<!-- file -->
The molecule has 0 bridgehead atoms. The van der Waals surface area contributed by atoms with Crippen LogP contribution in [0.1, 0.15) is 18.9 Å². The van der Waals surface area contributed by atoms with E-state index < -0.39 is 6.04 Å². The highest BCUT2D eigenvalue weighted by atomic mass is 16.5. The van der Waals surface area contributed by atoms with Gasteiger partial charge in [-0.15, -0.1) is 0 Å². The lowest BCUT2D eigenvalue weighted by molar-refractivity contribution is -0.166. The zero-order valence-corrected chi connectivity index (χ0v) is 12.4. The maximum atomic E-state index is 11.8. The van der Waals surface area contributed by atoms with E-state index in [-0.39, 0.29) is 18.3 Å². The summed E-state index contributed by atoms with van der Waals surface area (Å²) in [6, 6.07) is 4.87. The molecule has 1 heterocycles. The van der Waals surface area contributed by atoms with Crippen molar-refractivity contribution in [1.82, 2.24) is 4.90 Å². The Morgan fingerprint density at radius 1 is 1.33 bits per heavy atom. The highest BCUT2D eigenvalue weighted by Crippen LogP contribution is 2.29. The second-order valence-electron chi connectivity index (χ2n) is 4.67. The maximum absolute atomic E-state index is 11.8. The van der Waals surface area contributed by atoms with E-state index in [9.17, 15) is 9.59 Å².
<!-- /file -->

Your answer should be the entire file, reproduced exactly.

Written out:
The molecule has 0 bridgehead atoms. The van der Waals surface area contributed by atoms with Crippen LogP contribution in [0.1, 0.15) is 18.9 Å². The van der Waals surface area contributed by atoms with E-state index < -0.39 is 6.04 Å². The highest BCUT2D eigenvalue weighted by atomic mass is 16.5. The van der Waals surface area contributed by atoms with Gasteiger partial charge in [-0.15, -0.1) is 0 Å². The lowest BCUT2D eigenvalue weighted by molar-refractivity contribution is -0.166. The zero-order valence-corrected chi connectivity index (χ0v) is 12.4. The maximum atomic E-state index is 11.8. The van der Waals surface area contributed by atoms with E-state index in [-0.39, 0.29) is 18.3 Å². The summed E-state index contributed by atoms with van der Waals surface area (Å²) in [6, 6.07) is 4.87. The molecule has 1 heterocycles. The van der Waals surface area contributed by atoms with Crippen molar-refractivity contribution in [1.82, 2.24) is 4.90 Å². The Morgan fingerprint density at radius 1 is 1.33 bits per heavy atom. The highest BCUT2D eigenvalue weighted by Crippen LogP contribution is 2.29. The second-order valence-electron chi connectivity index (χ2n) is 4.67. The maximum absolute atomic E-state index is 11.8. The van der Waals surface area contributed by atoms with E-state index in [9.17, 15) is 9.59 Å².